Late yesterday, a federal judge in Philadelphia ruled that an “expert” hired by the Southeastern Pennsylvania Transportation Authority (SEPTA) may not testify that an “Islamic Jew-Hatred” advertisement submitted by the American Freedom Defense Initiative (AFDI) was false. The advertisement stated, in relevant part, “Islamic Jew-Hatred: It’s in the Quran” and referred to Haj Amin Al-Husseini as “the leader of the Muslim world.”
The judge rejected SEPTA’s argument that it could ban the advertisement based on SEPTA’s claim of falsity, holding that the First Amendment does not permit government officials to be the “arbiter’s of truth” regarding matters of public concern.
The ruling is part of a lawsuit filed by the American Freedom Law Center on behalf of AFDI, Pamela Geller, and Robert Spencer against SEPTA for refusing to display the Islamic Jew-Hatred advertisement, which appears in full below:
SEPTA intended to present the testimony of Dr. Jamal J. Elias, a professor at the University of Pennsylvania and “an eminent scholar of Islam and Muslim society” at a hearing on a motion for a preliminary injunction allegedly to establish the falsity of the advertisement. Dr. Elias intended to offer two opinions, both of which pertain to alleged inaccuracies in the AFDI ad. First, Dr. Elias intended to testify that referring to Haj Amin al-Husseini as the “leader of the Muslim word” is “manifestly false.” And second, Dr. Elias intended to opine that the statement “the Quar’an teaches Jew-Hatred” is “unfair and erroneous.”
In his ruling rejecting SEPTA’s claim of “falsity,” the judge reviewed relevant First Amendment precedent, observing that
“speech concerning public issues has always rested on the highest rung of the hierarchy of First Amendment values. . . . As such, if there is any fixed star in our constitutional constellation, it is that no official, high or petty, can prescribe what shall be orthodox in politics, nationalism, religion, or other matters of opinion. Therefore, the protection afforded to political speech does not turn on the truth or popularity of the sentiments expressed.”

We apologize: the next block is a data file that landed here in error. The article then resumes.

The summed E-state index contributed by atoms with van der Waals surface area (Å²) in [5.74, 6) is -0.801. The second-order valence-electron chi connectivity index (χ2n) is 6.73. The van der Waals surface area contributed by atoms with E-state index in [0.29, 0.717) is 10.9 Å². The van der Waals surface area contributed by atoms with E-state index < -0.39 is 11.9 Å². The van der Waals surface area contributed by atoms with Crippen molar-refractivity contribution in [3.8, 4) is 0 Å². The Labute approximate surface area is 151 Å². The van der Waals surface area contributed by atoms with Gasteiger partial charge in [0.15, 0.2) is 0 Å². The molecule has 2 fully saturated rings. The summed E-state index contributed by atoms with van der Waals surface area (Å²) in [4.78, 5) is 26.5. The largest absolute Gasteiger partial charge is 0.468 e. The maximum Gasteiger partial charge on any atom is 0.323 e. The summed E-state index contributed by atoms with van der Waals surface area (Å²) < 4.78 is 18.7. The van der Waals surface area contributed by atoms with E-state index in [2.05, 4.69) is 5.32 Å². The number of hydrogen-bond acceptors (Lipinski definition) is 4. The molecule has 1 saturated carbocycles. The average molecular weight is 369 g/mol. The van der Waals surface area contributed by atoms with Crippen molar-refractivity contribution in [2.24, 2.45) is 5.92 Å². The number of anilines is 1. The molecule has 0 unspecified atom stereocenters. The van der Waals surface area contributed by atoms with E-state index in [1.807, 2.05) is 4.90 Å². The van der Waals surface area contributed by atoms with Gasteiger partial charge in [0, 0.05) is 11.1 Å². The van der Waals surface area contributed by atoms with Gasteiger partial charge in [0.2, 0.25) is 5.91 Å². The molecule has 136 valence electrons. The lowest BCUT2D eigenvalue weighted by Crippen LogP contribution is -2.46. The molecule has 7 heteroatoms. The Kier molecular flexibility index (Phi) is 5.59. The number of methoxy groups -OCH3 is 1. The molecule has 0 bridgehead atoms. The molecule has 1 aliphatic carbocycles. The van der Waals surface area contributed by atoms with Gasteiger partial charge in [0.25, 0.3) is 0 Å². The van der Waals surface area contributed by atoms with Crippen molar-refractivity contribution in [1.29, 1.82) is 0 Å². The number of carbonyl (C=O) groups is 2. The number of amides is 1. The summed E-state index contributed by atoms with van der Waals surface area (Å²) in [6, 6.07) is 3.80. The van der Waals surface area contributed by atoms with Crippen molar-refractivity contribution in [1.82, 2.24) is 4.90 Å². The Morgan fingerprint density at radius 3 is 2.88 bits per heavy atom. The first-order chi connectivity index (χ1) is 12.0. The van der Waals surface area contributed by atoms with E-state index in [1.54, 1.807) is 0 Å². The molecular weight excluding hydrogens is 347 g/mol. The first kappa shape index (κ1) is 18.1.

The judge further noted:
“Long standing Supreme Court precedent instructs that political speech does not lose First Amendment protection simply because the listener believes that it is false or disagrees with the message it advances. Allowing the state to restrict political speech based on an assessment that it is false or inaccurate, offends bedrock First Amendment principles.”
The judge concluded:
“In light of the precedent discussed above, I find that First Amendment principles apply to the advertisement at issue regardless of its alleged falsity. Consequently, Dr. Elias’ conclusions regarding the advertisement’s veracity are not relevant and will be excluded from the preliminary injunction hearing.”
Robert J. Muise, AFLC Co-Founder and Senior Counsel, praised the ruling as a clear victory for the First Amendment and noted that
“it would be perilous to permit government censors to be the arbiters of truth regarding politics, history, religion, or other similar matters of opinion.”
David Yerushalmi, AFLC Co-Founder and Senior Counsel, added:
“We are encouraged by the judge’s ruling, which was loyal to the First Amendment and tracked our motion on every point. It is important to have a judge who understands the importance of this constitutional guarantee, particularly when, as in this case, the freedom of speech is pitted against political correctness.”
AFLC expects that the court will hold a hearing on its motion for a preliminary injunction within the coming weeks.